I wanted to know more about how Search Engine Optimization related jobs were growing and how the salaries go for such jobs. The lower infographics show where jobs are headed, average salaries, job titles, and more. It’s interesting to see that a couple of common job titles are related to marketing and/or strategy. In fact, seeing that a Director of Marketing could be in charge of Search Engine Optimization is very interesting.
Seeing the amount of job growth is very nice, but it’s not really surprising. As more companies realize that they need Google to get business, they seem to be bringing in more potential for grabbing that part of the market. While I find the coding aspect of development to be my calling, SEO would be a darn good idea.
I found an article on Forbes magazine about Google Analytics. Forbes would likely be a good source to trust when it comes to business, as they have just about everything business-related in their grasp.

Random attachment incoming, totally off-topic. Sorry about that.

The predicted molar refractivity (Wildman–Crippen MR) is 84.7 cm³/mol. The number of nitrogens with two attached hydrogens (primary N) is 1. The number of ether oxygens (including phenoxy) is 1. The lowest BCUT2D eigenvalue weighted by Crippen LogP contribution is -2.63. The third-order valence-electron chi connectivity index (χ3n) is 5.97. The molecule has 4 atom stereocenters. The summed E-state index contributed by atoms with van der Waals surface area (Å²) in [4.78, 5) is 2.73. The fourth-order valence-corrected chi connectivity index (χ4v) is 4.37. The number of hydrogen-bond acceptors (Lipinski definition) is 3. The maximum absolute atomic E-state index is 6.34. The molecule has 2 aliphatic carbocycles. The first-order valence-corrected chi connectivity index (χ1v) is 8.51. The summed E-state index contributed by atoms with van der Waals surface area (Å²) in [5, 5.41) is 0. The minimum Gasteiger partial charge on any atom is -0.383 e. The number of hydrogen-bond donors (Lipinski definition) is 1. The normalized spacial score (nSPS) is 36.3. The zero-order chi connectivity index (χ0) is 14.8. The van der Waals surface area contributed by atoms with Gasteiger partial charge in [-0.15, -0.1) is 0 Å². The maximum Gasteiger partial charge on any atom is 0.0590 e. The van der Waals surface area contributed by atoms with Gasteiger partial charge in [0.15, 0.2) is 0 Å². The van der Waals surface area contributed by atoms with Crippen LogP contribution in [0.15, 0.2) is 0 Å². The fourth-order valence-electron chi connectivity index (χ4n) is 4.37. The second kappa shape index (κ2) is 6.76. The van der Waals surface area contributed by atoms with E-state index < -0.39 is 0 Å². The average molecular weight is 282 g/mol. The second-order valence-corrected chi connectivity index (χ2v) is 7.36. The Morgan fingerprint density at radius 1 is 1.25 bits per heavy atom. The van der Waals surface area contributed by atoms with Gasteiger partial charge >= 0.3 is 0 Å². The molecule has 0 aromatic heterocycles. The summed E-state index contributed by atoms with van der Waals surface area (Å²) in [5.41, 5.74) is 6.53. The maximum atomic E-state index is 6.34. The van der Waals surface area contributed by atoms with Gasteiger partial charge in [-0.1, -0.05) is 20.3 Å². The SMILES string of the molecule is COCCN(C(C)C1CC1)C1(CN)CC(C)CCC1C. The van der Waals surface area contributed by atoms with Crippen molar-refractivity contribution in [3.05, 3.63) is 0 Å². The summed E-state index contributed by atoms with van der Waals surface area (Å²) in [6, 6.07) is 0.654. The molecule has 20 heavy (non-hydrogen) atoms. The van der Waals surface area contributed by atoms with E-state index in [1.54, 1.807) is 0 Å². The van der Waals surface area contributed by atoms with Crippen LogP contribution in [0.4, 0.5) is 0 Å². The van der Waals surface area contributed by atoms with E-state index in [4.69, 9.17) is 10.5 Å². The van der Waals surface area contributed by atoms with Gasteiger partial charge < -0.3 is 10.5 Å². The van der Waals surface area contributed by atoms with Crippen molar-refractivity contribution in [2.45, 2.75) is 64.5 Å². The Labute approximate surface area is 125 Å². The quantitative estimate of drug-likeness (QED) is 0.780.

Seeing their tips on Google Analytics is great. It’s good to see what business experts find useful out of such tools. They found a way to make it so that you’re not tracking yourself- though it might not work for everyone since it works by IP. But if you’re working at an SEO job in a company, that could be incredibly useful.
This last article shows facts and statistics about SEO marketing and how it’s used. It even shows stats from Bing, if anyone happened to be interested in how searching works from the most default of all search engines. It actually seems to have a similar rate of clicks to Google results. Why? Users click on the first non-sponsored result first. If that doesn’t work, they maybe go to the second one.
While the article directly mentions blogs for companies, the same thing would definitely apply for websites. And now that content management systems are common, it could start skewing the line between website and blog- especially with WordPress-powered CMS sites. These statistics would be wonderful for marketers no matter what sort of site or business they run.